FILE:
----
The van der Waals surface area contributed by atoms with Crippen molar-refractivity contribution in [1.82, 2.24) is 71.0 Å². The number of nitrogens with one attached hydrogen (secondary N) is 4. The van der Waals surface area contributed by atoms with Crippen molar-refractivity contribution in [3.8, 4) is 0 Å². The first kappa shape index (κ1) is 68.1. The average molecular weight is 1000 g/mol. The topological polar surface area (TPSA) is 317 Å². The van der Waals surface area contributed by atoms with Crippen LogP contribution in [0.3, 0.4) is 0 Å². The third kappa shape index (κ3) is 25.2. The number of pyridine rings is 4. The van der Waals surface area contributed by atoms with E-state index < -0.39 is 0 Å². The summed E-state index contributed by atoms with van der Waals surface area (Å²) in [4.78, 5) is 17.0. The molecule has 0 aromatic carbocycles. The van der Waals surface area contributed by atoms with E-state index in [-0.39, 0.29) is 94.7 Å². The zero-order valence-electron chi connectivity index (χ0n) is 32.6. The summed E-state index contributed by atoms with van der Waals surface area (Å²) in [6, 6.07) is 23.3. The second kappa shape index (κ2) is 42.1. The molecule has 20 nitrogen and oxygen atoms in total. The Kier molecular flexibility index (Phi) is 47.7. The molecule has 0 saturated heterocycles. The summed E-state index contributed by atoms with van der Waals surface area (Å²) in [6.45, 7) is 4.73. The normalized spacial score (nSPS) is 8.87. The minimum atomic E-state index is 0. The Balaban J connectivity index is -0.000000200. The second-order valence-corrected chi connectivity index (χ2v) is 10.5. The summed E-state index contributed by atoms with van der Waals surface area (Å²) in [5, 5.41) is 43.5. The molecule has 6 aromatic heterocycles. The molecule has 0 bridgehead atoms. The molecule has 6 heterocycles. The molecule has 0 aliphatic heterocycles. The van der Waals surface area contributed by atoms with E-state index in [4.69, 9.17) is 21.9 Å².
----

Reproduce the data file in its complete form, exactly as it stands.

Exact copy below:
The van der Waals surface area contributed by atoms with Crippen molar-refractivity contribution in [1.82, 2.24) is 71.0 Å². The number of nitrogens with one attached hydrogen (secondary N) is 4. The van der Waals surface area contributed by atoms with Crippen molar-refractivity contribution in [3.8, 4) is 0 Å². The first kappa shape index (κ1) is 68.1. The average molecular weight is 1000 g/mol. The topological polar surface area (TPSA) is 317 Å². The van der Waals surface area contributed by atoms with Crippen LogP contribution in [0.3, 0.4) is 0 Å². The third kappa shape index (κ3) is 25.2. The number of pyridine rings is 4. The van der Waals surface area contributed by atoms with E-state index < -0.39 is 0 Å². The summed E-state index contributed by atoms with van der Waals surface area (Å²) in [4.78, 5) is 17.0. The molecule has 0 aromatic carbocycles. The van der Waals surface area contributed by atoms with E-state index in [-0.39, 0.29) is 94.7 Å². The zero-order valence-electron chi connectivity index (χ0n) is 32.6. The summed E-state index contributed by atoms with van der Waals surface area (Å²) in [6, 6.07) is 23.3. The second kappa shape index (κ2) is 42.1. The molecule has 20 nitrogen and oxygen atoms in total. The Kier molecular flexibility index (Phi) is 47.7. The molecule has 0 saturated heterocycles. The summed E-state index contributed by atoms with van der Waals surface area (Å²) in [6.45, 7) is 4.73. The normalized spacial score (nSPS) is 8.87. The minimum atomic E-state index is 0. The Balaban J connectivity index is -0.000000200. The second-order valence-corrected chi connectivity index (χ2v) is 10.5. The summed E-state index contributed by atoms with van der Waals surface area (Å²) in [5, 5.41) is 43.5. The molecule has 6 aromatic heterocycles. The molecule has 0 bridgehead atoms. The molecule has 6 heterocycles. The molecule has 0 aliphatic heterocycles. The van der Waals surface area contributed by atoms with E-state index in [4.69, 9.17) is 21.9 Å².